SEMAGLUTIDE (SEM a GLOO tide) treats type 2 diabetes. It works by increasing insulin levels in your body, which decreases your blood sugar (glucose). It also reduces the amount of sugar released into the blood and slows down your digestion. It can also be used to lower the risk of heart attack and stroke in people with type 2 diabetes. Changes to diet and exercise are often combined with this medication.
This medicine may be used for other purposes; ask your health care provider or pharmacist if you have questions.
COMMON BRAND NAME(S): OZEMPIC
They need to know if you have any of these conditions:
This medication is for injection under the skin of your upper leg (thigh), stomach area, or upper arm. It is given once every week (every 7 days). You will be taught how to prepare and give this medication. Use exactly as directed. Take your medication at regular intervals. Do not take it more often than directed.
If you use this medication with insulin, you should inject this medication and the insulin separately. Do not mix them together. Do not give the injections right next to each other. Change (rotate) injection sites with each injection.
It is important that you put your used needles and syringes in a special sharps container. Do not put them in a trash can. If you do not have a sharps container, call your pharmacist or care team to get one.
A special MedGuide will be given to you by the pharmacist with each prescription and refill. Be sure to read this information carefully each time.
This medication comes with INSTRUCTIONS FOR USE. Ask your pharmacist for directions on how to use this medication. Read the information carefully. Talk to your pharmacist or care team if you have questions.
Talk to your care team about the use of this medication in children. Special care may be needed.
Overdosage: If you think you have taken too much of this medicine contact a poison control center or emergency room at once.
NOTE: This medicine is only for you. Do not share this medicine with others.
If you miss a dose, take it as soon as you can within 5 days after the missed dose. Then take your next dose at your regular weekly time. If it has been longer than 5 days after the missed dose, do not take the missed dose. Take the next dose at your regular time. Do not take double or extra doses. If you have questions about a missed dose, contact your care team for advice.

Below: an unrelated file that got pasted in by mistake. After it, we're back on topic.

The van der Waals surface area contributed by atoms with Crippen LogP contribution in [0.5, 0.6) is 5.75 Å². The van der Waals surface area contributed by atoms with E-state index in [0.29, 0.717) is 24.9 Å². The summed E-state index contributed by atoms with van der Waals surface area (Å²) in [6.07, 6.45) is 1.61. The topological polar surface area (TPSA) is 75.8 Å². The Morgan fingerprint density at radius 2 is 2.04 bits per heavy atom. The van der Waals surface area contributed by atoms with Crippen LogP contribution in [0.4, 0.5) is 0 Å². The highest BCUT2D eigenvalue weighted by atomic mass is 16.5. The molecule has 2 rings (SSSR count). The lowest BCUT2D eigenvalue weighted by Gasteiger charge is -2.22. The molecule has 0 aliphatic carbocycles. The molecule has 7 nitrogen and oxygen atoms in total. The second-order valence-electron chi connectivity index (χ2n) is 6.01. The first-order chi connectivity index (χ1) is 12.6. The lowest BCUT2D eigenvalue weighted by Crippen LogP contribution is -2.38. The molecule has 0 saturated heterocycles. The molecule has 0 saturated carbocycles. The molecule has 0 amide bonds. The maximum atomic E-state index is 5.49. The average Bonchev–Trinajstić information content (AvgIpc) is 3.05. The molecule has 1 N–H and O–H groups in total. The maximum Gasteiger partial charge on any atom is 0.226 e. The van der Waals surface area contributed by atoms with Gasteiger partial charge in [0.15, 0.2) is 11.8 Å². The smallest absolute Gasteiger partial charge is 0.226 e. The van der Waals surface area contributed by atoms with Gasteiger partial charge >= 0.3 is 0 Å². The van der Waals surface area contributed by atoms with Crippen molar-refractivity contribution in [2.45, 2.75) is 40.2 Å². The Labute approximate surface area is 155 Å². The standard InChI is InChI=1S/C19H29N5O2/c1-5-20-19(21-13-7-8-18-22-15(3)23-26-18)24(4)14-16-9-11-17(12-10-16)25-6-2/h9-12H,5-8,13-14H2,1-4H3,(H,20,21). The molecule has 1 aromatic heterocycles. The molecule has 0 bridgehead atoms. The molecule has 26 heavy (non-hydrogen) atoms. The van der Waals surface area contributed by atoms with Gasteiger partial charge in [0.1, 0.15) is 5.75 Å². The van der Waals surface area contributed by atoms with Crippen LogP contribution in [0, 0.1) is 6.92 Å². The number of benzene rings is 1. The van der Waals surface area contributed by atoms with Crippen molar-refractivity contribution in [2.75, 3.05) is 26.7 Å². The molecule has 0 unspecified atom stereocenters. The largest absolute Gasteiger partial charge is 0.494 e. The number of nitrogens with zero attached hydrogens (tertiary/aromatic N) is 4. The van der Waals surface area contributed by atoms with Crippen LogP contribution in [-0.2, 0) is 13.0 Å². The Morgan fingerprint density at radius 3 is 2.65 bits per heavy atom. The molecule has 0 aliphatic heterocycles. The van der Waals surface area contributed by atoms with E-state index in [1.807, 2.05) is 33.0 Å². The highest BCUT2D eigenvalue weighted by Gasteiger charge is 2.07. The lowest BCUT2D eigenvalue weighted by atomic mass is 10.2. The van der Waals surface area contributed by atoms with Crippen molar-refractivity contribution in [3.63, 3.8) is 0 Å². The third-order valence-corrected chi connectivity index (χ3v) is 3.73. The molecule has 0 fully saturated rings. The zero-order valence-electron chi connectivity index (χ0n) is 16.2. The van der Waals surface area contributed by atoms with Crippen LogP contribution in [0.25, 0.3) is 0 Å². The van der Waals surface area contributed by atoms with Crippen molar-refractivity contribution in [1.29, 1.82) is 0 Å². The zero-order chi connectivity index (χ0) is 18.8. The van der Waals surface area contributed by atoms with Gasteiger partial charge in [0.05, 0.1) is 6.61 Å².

Many medications may cause changes in blood sugar, these include:
Some medications can hide the warning symptoms of low blood sugar (hypoglycemia). You may need to monitor your blood sugar more closely if you are taking one of these medications. These include:
This list may not describe all possible interactions. Give your health care provider a list of all the medicines, herbs, non-prescription drugs, or dietary supplements you use. Also tell them if you smoke, drink alcohol, or use illegal drugs. Some items may interact with your medicine.
Visit your care team for regular checks on your progress.
Drink plenty of fluids while taking this medication. Check with your care team if you get an attack of severe diarrhea, nausea, and vomiting. The loss of too much body fluid can make it dangerous for you to take this medication.
A test called the HbA1C (A1C) will be monitored. This is a simple blood test. It measures your blood sugar control over the last 2 to 3 months. You will receive this test every 3 to 6 months.
Learn how to check your blood sugar. Learn the symptoms of low and high blood sugar and how to manage them.
Always carry a quick-source of sugar with you in case you have symptoms of low blood sugar. Examples include hard sugar candy or glucose tablets. Make sure others know that you can choke if you eat or drink when you develop serious symptoms of low blood sugar, such as seizures or unconsciousness. They must get medical help at once.
Tell your care team if you have high blood sugar. You might need to change the dose of your medication. If you are sick or exercising more than usual, you might need to change the dose of your medication.
Do not skip meals. Ask your care team if you should avoid alcohol. Many nonprescription cough and cold products contain sugar or alcohol. These can affect blood sugar.
Pens should never be shared. Even if the needle is changed, sharing may result in passing of viruses like hepatitis or HIV.
Wear a medical ID bracelet or chain, and carry a card that describes your disease and details of your medication and dosage times.
Do not become pregnant while taking this medication. Women should inform their care team if they wish to become pregnant or think they might be pregnant. There is a potential for serious side effects to an unborn child. Talk to your care team for more information.
Side effects that you should report to your care team as soon as possible:
Side effects that usually do not require medical attention (report to your care team if they continue or are bothersome):
This list may not describe all possible side effects. Call your doctor for medical advice about side effects. You may report side effects to FDA at 1-800-FDA-1088.
Keep out of the reach of children.
Store unopened pens in a refrigerator between 2 and 8 degrees C (36 and 46 degrees F). Do not freeze. Protect from light and heat. After you first use the pen, it can be stored for 56 days at room temperature between 15 and 30 degrees C (59 and 86 degrees F) or in a refrigerator. Throw away your used pen after 56 days or after the expiration date, whichever comes first.
Do not store your pen with the needle attached. If the needle is left on, medication may leak from the pen.
NOTE: This sheet is a summary. It may not cover all possible information. If you have questions about this medicine, talk to your doctor, pharmacist, or health care provider.
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Note: Introduction and Additional Common Questions written and medically approved by Cleveland Clinic professionals.